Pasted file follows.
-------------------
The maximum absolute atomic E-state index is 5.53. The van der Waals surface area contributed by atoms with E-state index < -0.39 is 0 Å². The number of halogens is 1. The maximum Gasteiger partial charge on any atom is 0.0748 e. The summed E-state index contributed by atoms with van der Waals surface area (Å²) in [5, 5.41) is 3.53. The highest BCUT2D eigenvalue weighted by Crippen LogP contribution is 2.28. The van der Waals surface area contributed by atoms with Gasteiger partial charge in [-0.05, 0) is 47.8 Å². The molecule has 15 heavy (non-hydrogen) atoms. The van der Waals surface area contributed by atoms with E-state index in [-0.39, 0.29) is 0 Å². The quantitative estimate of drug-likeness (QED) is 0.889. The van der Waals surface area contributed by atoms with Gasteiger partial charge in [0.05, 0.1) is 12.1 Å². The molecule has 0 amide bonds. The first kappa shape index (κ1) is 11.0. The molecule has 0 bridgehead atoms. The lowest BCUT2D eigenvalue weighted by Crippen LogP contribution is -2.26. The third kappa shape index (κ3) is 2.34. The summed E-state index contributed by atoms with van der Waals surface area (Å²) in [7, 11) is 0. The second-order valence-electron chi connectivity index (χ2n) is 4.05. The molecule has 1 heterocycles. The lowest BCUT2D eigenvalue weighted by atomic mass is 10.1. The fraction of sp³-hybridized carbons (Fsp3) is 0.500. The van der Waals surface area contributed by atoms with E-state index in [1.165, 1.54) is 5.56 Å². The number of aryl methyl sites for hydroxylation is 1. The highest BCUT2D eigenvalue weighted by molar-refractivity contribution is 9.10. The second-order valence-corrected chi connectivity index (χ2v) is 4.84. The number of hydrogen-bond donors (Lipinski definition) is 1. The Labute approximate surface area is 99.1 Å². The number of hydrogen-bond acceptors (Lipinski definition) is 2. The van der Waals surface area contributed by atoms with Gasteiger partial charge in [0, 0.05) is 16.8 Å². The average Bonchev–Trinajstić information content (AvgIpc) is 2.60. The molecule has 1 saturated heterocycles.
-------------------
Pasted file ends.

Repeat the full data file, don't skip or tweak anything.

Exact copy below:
The maximum absolute atomic E-state index is 5.53. The van der Waals surface area contributed by atoms with E-state index < -0.39 is 0 Å². The number of halogens is 1. The maximum Gasteiger partial charge on any atom is 0.0748 e. The summed E-state index contributed by atoms with van der Waals surface area (Å²) in [5, 5.41) is 3.53. The highest BCUT2D eigenvalue weighted by Crippen LogP contribution is 2.28. The van der Waals surface area contributed by atoms with Gasteiger partial charge in [-0.05, 0) is 47.8 Å². The molecule has 15 heavy (non-hydrogen) atoms. The van der Waals surface area contributed by atoms with E-state index in [-0.39, 0.29) is 0 Å². The quantitative estimate of drug-likeness (QED) is 0.889. The van der Waals surface area contributed by atoms with Gasteiger partial charge in [0.05, 0.1) is 12.1 Å². The molecule has 0 amide bonds. The first kappa shape index (κ1) is 11.0. The molecule has 0 bridgehead atoms. The lowest BCUT2D eigenvalue weighted by Crippen LogP contribution is -2.26. The third kappa shape index (κ3) is 2.34. The summed E-state index contributed by atoms with van der Waals surface area (Å²) in [7, 11) is 0. The second-order valence-electron chi connectivity index (χ2n) is 4.05. The molecule has 1 heterocycles. The lowest BCUT2D eigenvalue weighted by atomic mass is 10.1. The fraction of sp³-hybridized carbons (Fsp3) is 0.500. The van der Waals surface area contributed by atoms with E-state index in [1.165, 1.54) is 5.56 Å². The number of aryl methyl sites for hydroxylation is 1. The highest BCUT2D eigenvalue weighted by molar-refractivity contribution is 9.10. The second-order valence-corrected chi connectivity index (χ2v) is 4.84. The number of hydrogen-bond donors (Lipinski definition) is 1. The Labute approximate surface area is 99.1 Å². The number of hydrogen-bond acceptors (Lipinski definition) is 2. The van der Waals surface area contributed by atoms with Gasteiger partial charge in [0, 0.05) is 16.8 Å². The average Bonchev–Trinajstić information content (AvgIpc) is 2.60. The molecule has 1 saturated heterocycles.